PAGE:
Registry-Based Studies in Adult Acute Lymphoblastic Leukemia in Sweden Survival and Quality of Life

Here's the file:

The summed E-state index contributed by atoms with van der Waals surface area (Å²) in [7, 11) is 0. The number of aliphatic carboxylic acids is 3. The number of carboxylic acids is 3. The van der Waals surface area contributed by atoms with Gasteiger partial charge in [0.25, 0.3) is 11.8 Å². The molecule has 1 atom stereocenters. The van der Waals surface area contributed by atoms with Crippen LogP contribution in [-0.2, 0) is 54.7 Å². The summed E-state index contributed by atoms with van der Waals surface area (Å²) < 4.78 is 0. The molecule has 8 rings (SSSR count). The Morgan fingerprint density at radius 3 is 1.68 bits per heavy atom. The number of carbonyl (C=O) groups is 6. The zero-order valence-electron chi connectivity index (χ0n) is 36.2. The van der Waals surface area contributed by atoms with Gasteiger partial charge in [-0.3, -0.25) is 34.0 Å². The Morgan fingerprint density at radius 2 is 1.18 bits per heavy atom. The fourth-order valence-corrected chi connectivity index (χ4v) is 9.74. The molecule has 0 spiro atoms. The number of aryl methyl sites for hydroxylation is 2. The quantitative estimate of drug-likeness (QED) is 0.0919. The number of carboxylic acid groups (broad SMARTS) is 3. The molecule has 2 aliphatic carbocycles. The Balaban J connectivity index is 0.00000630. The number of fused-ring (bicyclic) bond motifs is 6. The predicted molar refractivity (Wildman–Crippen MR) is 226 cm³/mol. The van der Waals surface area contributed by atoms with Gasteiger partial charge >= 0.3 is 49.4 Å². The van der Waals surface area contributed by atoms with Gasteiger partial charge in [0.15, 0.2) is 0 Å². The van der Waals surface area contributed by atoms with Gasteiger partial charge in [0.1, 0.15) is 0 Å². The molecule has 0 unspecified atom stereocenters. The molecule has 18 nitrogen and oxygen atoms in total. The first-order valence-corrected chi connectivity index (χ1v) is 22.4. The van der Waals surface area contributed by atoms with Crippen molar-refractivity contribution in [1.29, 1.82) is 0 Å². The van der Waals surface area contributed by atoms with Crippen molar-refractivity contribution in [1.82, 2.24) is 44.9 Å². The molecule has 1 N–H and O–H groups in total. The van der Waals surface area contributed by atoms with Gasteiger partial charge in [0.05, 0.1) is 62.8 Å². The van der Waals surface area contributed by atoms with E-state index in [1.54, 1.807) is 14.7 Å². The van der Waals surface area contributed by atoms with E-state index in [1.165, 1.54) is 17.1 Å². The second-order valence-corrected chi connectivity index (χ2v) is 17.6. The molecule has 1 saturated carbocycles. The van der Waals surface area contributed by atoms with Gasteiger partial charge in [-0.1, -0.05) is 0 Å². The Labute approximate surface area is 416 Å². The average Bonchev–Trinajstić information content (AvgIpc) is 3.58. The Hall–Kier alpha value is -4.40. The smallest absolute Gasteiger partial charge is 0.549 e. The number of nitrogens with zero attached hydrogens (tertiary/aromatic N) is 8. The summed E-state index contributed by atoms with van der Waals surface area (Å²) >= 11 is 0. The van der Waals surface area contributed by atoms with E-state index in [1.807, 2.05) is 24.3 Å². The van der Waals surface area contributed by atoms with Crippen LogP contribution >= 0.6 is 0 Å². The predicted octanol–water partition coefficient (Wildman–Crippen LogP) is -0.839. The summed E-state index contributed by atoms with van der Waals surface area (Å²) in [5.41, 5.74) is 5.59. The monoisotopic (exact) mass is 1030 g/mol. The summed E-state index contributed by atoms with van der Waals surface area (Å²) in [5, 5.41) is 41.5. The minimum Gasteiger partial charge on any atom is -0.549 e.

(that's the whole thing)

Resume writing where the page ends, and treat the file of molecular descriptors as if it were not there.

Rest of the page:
Abstract: Acute lymphoblastic leukemia (ALL), a common child malignancy, also constitutes a minor fraction of adult cancer with approximately 50 new cases per year in Sweden. While the five-year overall survival (OS) in pediatric ALL is more than 90%, the prognosis in adults is dismal. Using the Swedish ALL quality registry, this thesis investigates treatment and outcome of adult ALL according to national guidelines. In addition, the introduction of patient-reported outcome in the ALL and Acute Myeloid Leukemia registries is evaluated. In Paper I, measurement of minimal residual disease by flow cytometry was found to be feasible but not consistently applied in the 35 patients with Philadelphia (Ph)-negative B-ALL investigated. In Paper II, treatment, toxicity and outcome of 155 patients, 55-85 years (y) with ALL diagnosis between 2005 and 2012 were studied in detail by patient charts review. An age-adopted protocol recommended from 2009 did not result in better outcome. In Paper III, disease recurrence in the same cohort as Paper II was studied. The median overall survival (OS) after ALL relapse was 3.6 months. In Paper IV, the whole ALL registry was studied and OS was estimated in 930 adult patients diagnosed in the periods 1997-2006 and 2007-2015. Five year OS improved in patients 18-45y from 50% to 65%, in patients 46-65y from 25% to 46%, and in patients >65y from 7% to 11%. This demonstrates that young patients have the best prognosis, in part due to the introduction of a dose-intense “pediatric-like” chemotherapy protocol. Compared to women, middle-aged men were found to have a worse outcome.Historically, Philadelphia-positive (Ph-pos) ALL has a poor prognosis compared to Ph-negative ALL. In this material, the frequency of Ph-pos ALL was 34% of examined B-ALL. Analysis of the whole registry revealed that in 2007-2015, i.e. after the introduction of the tyrosine kinase inhibitor imatinib, Ph-pos ALL was no longer associated with inferior OS. In Paper V, ALL and Acute Myeloid Leukemia patients, six months after diagnosis, completed a web or paper questionnaire regarding quality of life, symptoms and experience with care. The response rate was 64%. Depression symptoms were frequent (18%), especially in young women who reported worrying about fertility.In summary, although OS in adult ALL has improved, more effective and less toxic therapies in upfront treatment are highly warranted. Collection of patient-reported outcome in a national quality registry is feasible and can add important aspects of cancer care that are not usually addressed.
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